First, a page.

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Courageous Love: Relationships and Movements

Welcome to Thirty Days of Love 2017. Over the next four weeks, we will be sharing a weekly message alongside a companion worksheet and short video. We hope you find these resources and reflections of use to the work you do from your congregation to your community and beyond.

Click here for the downloadable companion worksheet on relationships and movements. Once you’ve done that, consider checking out a video from our Organizing on the Side of Love online course. Click here to watch Caitlin’s module on community organizing and movement building you may find of use in your work. Lastly, check out the Thirty Days of Love 2017: All Ages Activity Calendar by Rev. Marisol Caballero. Next week we’ll be back with our second message on covenants and movements. Stay tuned!

Week one is dedicated to exploring relationships - those we have with ourselves, between people and between groups and organizations. I understand these bonds as the primary building blocks that create and sustain movements. Groups, campaigns and movements often fall apart because we do not know how to be in relationship with each other. The work of social transformation requires not only a rigor of politic but also a rigor of discernment – recognizing the real human needs we each have to be our best selves. Our relationships require many things from each of us - rooted in self reflection as a necessary first step to building authentic, long-term relationships. One of the attributes this moment is calling so many of us into is a deeper and wider understanding of courage.

All the courage that organizing has given me comes from seeing and learning courage in action, witnessing courage from others. My own courage has not appeared because I willed it into existence, or because of big speeches I made, or because I told myself I should be brave. The courage that I have now (which fails me sometimes still in moments of doubt) comes from organizing with Black, Latinx and LGBTQ people in red states. It comes from being in deep relationship, and seeing my political fate as tied to people other than myself. That is the courage I recognize when I look at Standing Rock. It is not a courage that came from data or facts. It was not the courage of the ‘late adopters’: those who jump on the bandwagons of campaigns or movements when they seem like a safe bet. It is the courage that leads you to make peace with what side you are on — regardless of outcome.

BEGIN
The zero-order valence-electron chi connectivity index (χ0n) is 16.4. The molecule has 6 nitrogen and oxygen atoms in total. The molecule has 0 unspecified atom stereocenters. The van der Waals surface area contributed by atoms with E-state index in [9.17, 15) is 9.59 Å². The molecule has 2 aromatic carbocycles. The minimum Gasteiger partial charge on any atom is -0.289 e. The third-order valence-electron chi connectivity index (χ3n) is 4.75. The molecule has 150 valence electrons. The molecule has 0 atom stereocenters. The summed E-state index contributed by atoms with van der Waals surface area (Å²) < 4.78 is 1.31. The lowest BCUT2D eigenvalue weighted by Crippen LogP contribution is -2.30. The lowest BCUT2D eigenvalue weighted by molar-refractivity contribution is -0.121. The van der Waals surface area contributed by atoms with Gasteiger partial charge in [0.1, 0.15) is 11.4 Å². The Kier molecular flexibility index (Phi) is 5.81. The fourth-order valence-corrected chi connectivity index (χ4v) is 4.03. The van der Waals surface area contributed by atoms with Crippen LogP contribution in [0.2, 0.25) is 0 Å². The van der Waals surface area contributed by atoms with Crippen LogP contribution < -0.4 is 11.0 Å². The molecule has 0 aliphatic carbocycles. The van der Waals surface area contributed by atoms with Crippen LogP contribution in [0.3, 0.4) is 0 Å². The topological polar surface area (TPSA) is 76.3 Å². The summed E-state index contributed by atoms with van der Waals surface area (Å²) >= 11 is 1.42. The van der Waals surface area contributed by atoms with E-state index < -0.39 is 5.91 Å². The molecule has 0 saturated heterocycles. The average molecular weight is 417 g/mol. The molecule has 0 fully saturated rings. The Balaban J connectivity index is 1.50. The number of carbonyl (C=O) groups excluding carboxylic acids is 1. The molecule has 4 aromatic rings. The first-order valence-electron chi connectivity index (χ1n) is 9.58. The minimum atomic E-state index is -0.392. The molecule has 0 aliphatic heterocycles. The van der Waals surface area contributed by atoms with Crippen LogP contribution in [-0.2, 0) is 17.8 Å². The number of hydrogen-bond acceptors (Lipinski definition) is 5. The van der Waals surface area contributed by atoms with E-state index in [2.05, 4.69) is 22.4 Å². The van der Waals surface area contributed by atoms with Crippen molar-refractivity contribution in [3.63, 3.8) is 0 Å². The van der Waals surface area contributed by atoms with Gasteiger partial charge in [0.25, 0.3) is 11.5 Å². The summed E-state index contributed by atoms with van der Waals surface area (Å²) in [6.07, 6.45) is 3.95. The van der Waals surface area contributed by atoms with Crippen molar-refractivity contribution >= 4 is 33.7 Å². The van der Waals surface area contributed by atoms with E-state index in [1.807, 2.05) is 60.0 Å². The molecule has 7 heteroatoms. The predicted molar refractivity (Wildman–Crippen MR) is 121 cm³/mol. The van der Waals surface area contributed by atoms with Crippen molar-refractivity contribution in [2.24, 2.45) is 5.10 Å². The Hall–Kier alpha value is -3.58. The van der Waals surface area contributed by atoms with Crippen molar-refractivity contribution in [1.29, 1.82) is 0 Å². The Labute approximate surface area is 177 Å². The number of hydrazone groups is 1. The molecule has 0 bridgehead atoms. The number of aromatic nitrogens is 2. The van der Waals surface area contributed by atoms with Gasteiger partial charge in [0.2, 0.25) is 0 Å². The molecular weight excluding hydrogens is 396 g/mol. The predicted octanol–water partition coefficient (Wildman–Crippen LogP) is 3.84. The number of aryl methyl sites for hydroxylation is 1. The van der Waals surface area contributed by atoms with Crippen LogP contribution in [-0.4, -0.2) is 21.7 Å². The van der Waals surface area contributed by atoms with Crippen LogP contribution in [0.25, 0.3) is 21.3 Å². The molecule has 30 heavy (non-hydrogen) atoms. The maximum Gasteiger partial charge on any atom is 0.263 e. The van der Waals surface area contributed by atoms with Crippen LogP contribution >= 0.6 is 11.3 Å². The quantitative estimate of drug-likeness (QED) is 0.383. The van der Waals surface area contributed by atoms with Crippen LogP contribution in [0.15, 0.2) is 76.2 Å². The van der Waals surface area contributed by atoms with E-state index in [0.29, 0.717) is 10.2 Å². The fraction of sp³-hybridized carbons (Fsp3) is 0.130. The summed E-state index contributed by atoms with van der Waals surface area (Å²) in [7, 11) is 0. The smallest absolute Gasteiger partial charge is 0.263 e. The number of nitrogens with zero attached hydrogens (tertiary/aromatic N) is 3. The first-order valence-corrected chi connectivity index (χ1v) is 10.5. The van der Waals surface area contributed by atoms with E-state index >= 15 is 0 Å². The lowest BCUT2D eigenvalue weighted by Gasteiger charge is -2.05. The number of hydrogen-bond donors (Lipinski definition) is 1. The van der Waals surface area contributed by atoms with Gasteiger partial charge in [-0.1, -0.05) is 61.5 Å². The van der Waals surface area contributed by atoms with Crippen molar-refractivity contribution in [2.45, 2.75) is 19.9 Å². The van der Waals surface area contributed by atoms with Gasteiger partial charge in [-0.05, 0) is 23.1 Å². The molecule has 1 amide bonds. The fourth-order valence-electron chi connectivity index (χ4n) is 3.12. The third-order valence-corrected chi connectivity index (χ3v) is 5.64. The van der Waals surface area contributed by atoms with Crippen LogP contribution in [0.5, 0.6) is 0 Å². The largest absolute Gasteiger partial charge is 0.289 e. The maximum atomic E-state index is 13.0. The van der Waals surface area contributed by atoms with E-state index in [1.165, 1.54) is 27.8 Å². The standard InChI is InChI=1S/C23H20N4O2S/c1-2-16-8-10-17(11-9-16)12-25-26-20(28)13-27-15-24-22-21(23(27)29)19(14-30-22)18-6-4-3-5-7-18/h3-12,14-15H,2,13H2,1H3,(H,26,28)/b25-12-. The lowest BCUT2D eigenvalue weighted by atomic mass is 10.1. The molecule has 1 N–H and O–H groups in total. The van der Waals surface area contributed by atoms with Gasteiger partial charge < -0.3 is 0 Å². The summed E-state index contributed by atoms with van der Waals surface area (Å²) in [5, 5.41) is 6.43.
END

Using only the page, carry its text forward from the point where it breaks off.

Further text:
It is this kind of courage - rooted in relationship, informed by our common targets and threats and bolstered by the communities - that we need today. In the beginning of Trump’s regime, the seductions of denial and cowardice are powerful for those of us with many privileges. Many of us have never been persecuted because of our political beliefs, our religion, our race, our sexual orientation, or our political work. We feel the risk of ‘standing out’ and we are filled with unfamiliar feelings. We are scared. We are ashamed to say we are scared, especially when we know we are not the most at risk. We want someone else to blame. Our muscle for overcoming fear is not strong, because we have not had to use it as much as others in our society. Our egos have a hard time reconciling our reactions with the idea of cowardice. We tell ourselves: “I am not a coward. I am just being reasonable!” 

It seems harsh to use that word for our behavior. If others were to refer to us that way, we would be defensive. But, what if we look at the word referencing a phenomenon that affects institutions and groups of people? What if we made it less individualistic? What if we also framed ‘courage’ less around individual actions and more around groups? How do we think of collective courage? What does it mean to have a deeper understanding of our own relationships - how we enter relationships and what we bring to them? How are we collectively providing an offering and when are we entering with requests, comments and suggestions?

Cowardice organically appears when people are comfortable and there is an absence of courage around us. Social isolation feeds it. Because it is a sentiment that travels among groups of people (like courage) it becomes easy to accept if we did not express cowardice first, but are just ‘going along with it’. Because courage comes from action and is often contagious, it is not surprising that in its absence we can comfort each other into cowardice. We tell each other: “But, I have a right to be scared! My concerns are real!” Of course they are. There are real things to be afraid of, and not all of us have to take all actions at all times. But, fear can also encourage us to overstate the risk, or trick us into feeling that we are alone in the risk. The reality is that the more of us who are willing to not comply with Trump’s regime, the safer we individually are.

That safety can grow inside of strong relationships. But, we have to grow to be able to create relationships that can hold this particular coming storm. Building and renewing our relationships starts with our own self-reflection. We can each ask ourselves how we can bring more generosity, openness, courage, and listening to our relationship building. We can each interrogate what we can do to strengthen our relationships in our neighborhoods, congregations, and towns in order to make our places safer (and more non-compliant) with the coming regime. 

May we be bold together.

With love and solidarity,

Caitlin Breedlove

Campaign Director, Standing on the Side of Love